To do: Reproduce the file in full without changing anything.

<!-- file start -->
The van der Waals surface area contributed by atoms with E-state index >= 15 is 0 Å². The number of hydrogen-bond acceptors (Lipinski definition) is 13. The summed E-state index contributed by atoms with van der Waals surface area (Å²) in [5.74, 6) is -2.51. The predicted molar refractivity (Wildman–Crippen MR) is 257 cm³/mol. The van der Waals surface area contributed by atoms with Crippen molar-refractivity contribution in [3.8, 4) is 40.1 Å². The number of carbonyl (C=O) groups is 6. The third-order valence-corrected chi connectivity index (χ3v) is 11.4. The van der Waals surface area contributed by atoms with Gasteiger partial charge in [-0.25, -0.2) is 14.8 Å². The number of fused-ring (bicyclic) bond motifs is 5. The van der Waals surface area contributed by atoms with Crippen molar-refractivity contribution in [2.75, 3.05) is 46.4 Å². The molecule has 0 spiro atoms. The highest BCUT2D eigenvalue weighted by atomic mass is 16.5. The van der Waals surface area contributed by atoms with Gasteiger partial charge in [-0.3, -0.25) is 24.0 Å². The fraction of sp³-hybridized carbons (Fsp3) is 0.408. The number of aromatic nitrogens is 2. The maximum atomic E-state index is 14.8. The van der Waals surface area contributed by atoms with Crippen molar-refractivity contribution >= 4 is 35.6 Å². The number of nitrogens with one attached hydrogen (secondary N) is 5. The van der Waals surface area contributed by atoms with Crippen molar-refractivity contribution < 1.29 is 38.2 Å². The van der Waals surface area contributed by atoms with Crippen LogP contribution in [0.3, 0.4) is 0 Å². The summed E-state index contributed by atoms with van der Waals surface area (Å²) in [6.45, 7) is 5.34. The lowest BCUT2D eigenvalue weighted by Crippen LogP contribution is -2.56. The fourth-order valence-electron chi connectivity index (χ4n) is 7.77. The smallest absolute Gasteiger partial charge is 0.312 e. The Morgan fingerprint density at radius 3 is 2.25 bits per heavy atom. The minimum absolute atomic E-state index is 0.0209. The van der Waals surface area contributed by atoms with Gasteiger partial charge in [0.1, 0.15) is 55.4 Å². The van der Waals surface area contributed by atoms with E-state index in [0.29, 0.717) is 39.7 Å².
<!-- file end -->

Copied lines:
The van der Waals surface area contributed by atoms with E-state index >= 15 is 0 Å². The number of hydrogen-bond acceptors (Lipinski definition) is 13. The summed E-state index contributed by atoms with van der Waals surface area (Å²) in [5.74, 6) is -2.51. The predicted molar refractivity (Wildman–Crippen MR) is 257 cm³/mol. The van der Waals surface area contributed by atoms with Crippen molar-refractivity contribution in [3.8, 4) is 40.1 Å². The number of carbonyl (C=O) groups is 6. The third-order valence-corrected chi connectivity index (χ3v) is 11.4. The van der Waals surface area contributed by atoms with Gasteiger partial charge in [-0.25, -0.2) is 14.8 Å². The number of fused-ring (bicyclic) bond motifs is 5. The van der Waals surface area contributed by atoms with Crippen molar-refractivity contribution in [2.75, 3.05) is 46.4 Å². The molecule has 0 spiro atoms. The highest BCUT2D eigenvalue weighted by atomic mass is 16.5. The van der Waals surface area contributed by atoms with Gasteiger partial charge in [-0.3, -0.25) is 24.0 Å². The fraction of sp³-hybridized carbons (Fsp3) is 0.408. The number of aromatic nitrogens is 2. The maximum atomic E-state index is 14.8. The van der Waals surface area contributed by atoms with Crippen molar-refractivity contribution >= 4 is 35.6 Å². The number of nitrogens with one attached hydrogen (secondary N) is 5. The van der Waals surface area contributed by atoms with Crippen molar-refractivity contribution < 1.29 is 38.2 Å². The van der Waals surface area contributed by atoms with Crippen LogP contribution in [0.3, 0.4) is 0 Å². The summed E-state index contributed by atoms with van der Waals surface area (Å²) in [6.45, 7) is 5.34. The lowest BCUT2D eigenvalue weighted by Crippen LogP contribution is -2.56. The fourth-order valence-electron chi connectivity index (χ4n) is 7.77. The smallest absolute Gasteiger partial charge is 0.312 e. The Morgan fingerprint density at radius 3 is 2.25 bits per heavy atom. The minimum absolute atomic E-state index is 0.0209. The van der Waals surface area contributed by atoms with Gasteiger partial charge in [0.1, 0.15) is 55.4 Å². The van der Waals surface area contributed by atoms with E-state index in [0.29, 0.717) is 39.7 Å².